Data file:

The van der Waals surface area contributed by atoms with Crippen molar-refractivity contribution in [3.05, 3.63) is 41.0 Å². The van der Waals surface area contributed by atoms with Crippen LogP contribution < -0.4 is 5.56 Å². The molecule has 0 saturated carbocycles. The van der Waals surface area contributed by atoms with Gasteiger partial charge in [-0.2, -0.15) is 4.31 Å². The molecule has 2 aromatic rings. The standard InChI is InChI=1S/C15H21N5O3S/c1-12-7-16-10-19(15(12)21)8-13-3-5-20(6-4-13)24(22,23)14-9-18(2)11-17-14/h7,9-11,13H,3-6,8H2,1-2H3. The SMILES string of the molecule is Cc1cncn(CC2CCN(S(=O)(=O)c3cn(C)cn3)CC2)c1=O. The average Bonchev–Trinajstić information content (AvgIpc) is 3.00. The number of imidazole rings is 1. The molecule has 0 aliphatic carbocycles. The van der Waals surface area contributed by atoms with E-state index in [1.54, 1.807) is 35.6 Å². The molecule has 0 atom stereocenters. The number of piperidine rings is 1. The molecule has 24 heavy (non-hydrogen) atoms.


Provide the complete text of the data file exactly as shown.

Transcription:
The van der Waals surface area contributed by atoms with Crippen molar-refractivity contribution in [3.05, 3.63) is 41.0 Å². The van der Waals surface area contributed by atoms with Crippen LogP contribution < -0.4 is 5.56 Å². The molecule has 0 saturated carbocycles. The van der Waals surface area contributed by atoms with Gasteiger partial charge in [-0.2, -0.15) is 4.31 Å². The molecule has 2 aromatic rings. The standard InChI is InChI=1S/C15H21N5O3S/c1-12-7-16-10-19(15(12)21)8-13-3-5-20(6-4-13)24(22,23)14-9-18(2)11-17-14/h7,9-11,13H,3-6,8H2,1-2H3. The SMILES string of the molecule is Cc1cncn(CC2CCN(S(=O)(=O)c3cn(C)cn3)CC2)c1=O. The average Bonchev–Trinajstić information content (AvgIpc) is 3.00. The number of imidazole rings is 1. The molecule has 0 aliphatic carbocycles. The van der Waals surface area contributed by atoms with E-state index in [1.54, 1.807) is 35.6 Å². The molecule has 0 atom stereocenters. The number of piperidine rings is 1. The molecule has 24 heavy (non-hydrogen) atoms.